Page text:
Petra, Jordan is one of the world’s most famous archaeological sites, where ancient Eastern traditions blend with Hellenistic architecture. The lost city of Petra – named as one of the new 7 Wonders of the World – is a majestic place that is thousands of years old, yet it still holds hidden secrets waiting to be unveiled.
The magnificent site has been recognized by UNESCO for its immense historical significance and outstanding cultural value. It is half-built, half-carved into the rose-red sandstone, and is surrounded by mountains dotted with passages and gorges.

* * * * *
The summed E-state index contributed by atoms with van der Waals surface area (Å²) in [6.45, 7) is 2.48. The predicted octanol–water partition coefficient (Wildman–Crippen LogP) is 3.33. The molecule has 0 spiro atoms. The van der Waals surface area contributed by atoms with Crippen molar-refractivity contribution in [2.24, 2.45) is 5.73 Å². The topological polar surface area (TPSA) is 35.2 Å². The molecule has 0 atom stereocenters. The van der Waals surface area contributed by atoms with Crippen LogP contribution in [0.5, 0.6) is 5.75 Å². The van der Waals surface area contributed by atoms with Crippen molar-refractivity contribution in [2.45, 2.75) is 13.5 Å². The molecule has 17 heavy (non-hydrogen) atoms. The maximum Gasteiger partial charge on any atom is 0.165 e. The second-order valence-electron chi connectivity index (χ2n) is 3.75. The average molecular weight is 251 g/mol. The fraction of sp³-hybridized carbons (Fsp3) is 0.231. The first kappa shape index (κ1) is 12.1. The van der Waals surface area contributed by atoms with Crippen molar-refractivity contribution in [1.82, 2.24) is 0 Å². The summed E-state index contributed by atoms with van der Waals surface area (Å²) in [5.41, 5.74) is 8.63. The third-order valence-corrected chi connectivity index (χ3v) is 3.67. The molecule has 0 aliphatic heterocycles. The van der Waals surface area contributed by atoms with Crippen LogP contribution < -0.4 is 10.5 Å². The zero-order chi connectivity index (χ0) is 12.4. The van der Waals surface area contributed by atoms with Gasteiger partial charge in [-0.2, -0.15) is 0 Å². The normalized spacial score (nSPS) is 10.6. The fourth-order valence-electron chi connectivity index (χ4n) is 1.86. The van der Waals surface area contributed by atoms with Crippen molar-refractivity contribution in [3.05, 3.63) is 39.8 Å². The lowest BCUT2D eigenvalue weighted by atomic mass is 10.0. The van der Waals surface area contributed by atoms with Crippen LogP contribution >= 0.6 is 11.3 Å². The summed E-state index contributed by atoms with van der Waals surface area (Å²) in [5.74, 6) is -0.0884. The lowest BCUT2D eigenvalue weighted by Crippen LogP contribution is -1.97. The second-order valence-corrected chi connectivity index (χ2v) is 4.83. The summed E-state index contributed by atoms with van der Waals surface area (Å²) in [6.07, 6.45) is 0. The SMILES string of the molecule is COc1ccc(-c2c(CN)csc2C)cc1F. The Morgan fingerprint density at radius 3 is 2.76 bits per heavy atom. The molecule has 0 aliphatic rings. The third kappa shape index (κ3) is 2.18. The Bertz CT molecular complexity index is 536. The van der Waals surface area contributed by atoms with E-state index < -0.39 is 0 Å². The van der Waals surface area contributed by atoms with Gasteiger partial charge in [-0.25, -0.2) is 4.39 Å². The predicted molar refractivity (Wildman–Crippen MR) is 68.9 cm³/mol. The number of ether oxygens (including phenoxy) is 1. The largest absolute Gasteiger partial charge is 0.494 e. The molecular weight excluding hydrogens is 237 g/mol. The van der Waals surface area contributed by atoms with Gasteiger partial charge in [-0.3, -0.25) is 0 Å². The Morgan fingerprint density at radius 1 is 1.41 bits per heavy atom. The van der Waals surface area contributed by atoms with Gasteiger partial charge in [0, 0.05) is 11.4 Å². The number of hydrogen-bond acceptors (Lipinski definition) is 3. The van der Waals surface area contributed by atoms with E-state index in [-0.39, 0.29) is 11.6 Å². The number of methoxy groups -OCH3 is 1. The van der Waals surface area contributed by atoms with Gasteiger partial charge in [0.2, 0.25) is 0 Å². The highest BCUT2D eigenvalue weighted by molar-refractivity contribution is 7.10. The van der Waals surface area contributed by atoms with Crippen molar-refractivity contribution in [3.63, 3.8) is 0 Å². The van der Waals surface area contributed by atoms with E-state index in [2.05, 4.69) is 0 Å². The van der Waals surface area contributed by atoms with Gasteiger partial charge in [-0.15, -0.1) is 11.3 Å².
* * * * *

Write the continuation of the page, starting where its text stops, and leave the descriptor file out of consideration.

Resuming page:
Petra, Jordan. (Sam /Adobe Stock)
Features of the Rose-Red City
The name of the site is ‘Petra’, a Greek word meaning ‘Rock’, a nod to the way the city was built into the sandstone. In 1812 Petra was re-discovered by the first European, Swiss explorer Johann Ludwig Burckhardt , who had spent many years studying Arabic and the history of Islam.
The city of Petra is comprised of hundreds of tombs, houses, a theatre that could fit more than 3000 people, temples, obelisks, and altars where animals were sacrificed to calm the angry gods or ask them for favors. Only 15% of the city has been uncovered to date, the other 85% remains untouched, underground.